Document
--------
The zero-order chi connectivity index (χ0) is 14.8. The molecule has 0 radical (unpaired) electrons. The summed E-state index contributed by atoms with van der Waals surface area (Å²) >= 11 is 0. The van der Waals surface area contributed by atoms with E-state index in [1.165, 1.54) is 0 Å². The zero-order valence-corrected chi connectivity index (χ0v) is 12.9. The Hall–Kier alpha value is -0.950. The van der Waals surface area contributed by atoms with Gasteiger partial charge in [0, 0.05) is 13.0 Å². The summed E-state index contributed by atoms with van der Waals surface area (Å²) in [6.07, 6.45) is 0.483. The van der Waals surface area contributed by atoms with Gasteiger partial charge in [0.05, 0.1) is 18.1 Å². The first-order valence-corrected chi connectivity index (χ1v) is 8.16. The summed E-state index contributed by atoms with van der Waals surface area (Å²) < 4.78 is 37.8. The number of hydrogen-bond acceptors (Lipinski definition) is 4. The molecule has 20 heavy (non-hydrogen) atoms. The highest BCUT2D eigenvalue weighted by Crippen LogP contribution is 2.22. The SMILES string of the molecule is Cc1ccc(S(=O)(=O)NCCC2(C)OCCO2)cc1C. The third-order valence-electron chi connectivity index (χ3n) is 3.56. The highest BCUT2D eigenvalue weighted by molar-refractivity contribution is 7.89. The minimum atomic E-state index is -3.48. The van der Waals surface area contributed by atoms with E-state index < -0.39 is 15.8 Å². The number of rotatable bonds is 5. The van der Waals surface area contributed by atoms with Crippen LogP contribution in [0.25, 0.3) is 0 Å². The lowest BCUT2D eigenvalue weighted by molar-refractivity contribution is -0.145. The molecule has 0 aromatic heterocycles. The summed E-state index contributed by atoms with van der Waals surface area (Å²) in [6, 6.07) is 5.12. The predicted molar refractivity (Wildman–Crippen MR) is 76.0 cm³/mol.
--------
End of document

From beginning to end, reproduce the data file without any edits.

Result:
The zero-order chi connectivity index (χ0) is 14.8. The molecule has 0 radical (unpaired) electrons. The summed E-state index contributed by atoms with van der Waals surface area (Å²) >= 11 is 0. The van der Waals surface area contributed by atoms with E-state index in [1.165, 1.54) is 0 Å². The zero-order valence-corrected chi connectivity index (χ0v) is 12.9. The Hall–Kier alpha value is -0.950. The van der Waals surface area contributed by atoms with Gasteiger partial charge in [0, 0.05) is 13.0 Å². The summed E-state index contributed by atoms with van der Waals surface area (Å²) in [6.07, 6.45) is 0.483. The van der Waals surface area contributed by atoms with Gasteiger partial charge in [0.05, 0.1) is 18.1 Å². The first-order valence-corrected chi connectivity index (χ1v) is 8.16. The summed E-state index contributed by atoms with van der Waals surface area (Å²) < 4.78 is 37.8. The number of hydrogen-bond acceptors (Lipinski definition) is 4. The molecule has 20 heavy (non-hydrogen) atoms. The highest BCUT2D eigenvalue weighted by Crippen LogP contribution is 2.22. The SMILES string of the molecule is Cc1ccc(S(=O)(=O)NCCC2(C)OCCO2)cc1C. The third-order valence-electron chi connectivity index (χ3n) is 3.56. The highest BCUT2D eigenvalue weighted by molar-refractivity contribution is 7.89. The minimum atomic E-state index is -3.48. The van der Waals surface area contributed by atoms with E-state index < -0.39 is 15.8 Å². The number of rotatable bonds is 5. The van der Waals surface area contributed by atoms with Crippen LogP contribution in [0.25, 0.3) is 0 Å². The lowest BCUT2D eigenvalue weighted by molar-refractivity contribution is -0.145. The molecule has 0 aromatic heterocycles. The summed E-state index contributed by atoms with van der Waals surface area (Å²) in [6, 6.07) is 5.12. The predicted molar refractivity (Wildman–Crippen MR) is 76.0 cm³/mol.